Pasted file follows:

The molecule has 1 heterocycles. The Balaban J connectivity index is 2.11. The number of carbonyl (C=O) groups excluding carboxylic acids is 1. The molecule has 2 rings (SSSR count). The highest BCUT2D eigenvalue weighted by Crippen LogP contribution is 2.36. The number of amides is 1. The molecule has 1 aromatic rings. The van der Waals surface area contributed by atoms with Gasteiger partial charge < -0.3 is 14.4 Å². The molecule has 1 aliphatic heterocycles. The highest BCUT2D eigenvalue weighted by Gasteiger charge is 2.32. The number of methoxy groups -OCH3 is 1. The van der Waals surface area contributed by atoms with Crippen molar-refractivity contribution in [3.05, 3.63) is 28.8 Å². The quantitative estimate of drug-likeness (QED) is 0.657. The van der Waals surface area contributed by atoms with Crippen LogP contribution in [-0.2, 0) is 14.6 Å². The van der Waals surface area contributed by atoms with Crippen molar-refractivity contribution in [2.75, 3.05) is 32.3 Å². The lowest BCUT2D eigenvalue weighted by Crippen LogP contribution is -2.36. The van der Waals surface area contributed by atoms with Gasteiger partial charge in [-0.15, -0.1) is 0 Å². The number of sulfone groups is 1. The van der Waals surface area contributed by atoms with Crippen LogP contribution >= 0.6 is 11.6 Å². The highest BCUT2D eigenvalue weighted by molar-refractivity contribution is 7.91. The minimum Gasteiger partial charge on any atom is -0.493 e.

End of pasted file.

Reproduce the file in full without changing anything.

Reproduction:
The molecule has 1 heterocycles. The Balaban J connectivity index is 2.11. The number of carbonyl (C=O) groups excluding carboxylic acids is 1. The molecule has 2 rings (SSSR count). The highest BCUT2D eigenvalue weighted by Crippen LogP contribution is 2.36. The number of amides is 1. The molecule has 1 aromatic rings. The van der Waals surface area contributed by atoms with Gasteiger partial charge < -0.3 is 14.4 Å². The molecule has 1 aliphatic heterocycles. The highest BCUT2D eigenvalue weighted by Gasteiger charge is 2.32. The number of methoxy groups -OCH3 is 1. The van der Waals surface area contributed by atoms with Crippen molar-refractivity contribution in [3.05, 3.63) is 28.8 Å². The quantitative estimate of drug-likeness (QED) is 0.657. The van der Waals surface area contributed by atoms with Crippen LogP contribution in [-0.2, 0) is 14.6 Å². The van der Waals surface area contributed by atoms with Crippen molar-refractivity contribution in [2.75, 3.05) is 32.3 Å². The lowest BCUT2D eigenvalue weighted by Crippen LogP contribution is -2.36. The van der Waals surface area contributed by atoms with Gasteiger partial charge in [-0.15, -0.1) is 0 Å². The number of sulfone groups is 1. The van der Waals surface area contributed by atoms with Crippen LogP contribution >= 0.6 is 11.6 Å². The highest BCUT2D eigenvalue weighted by molar-refractivity contribution is 7.91. The minimum Gasteiger partial charge on any atom is -0.493 e.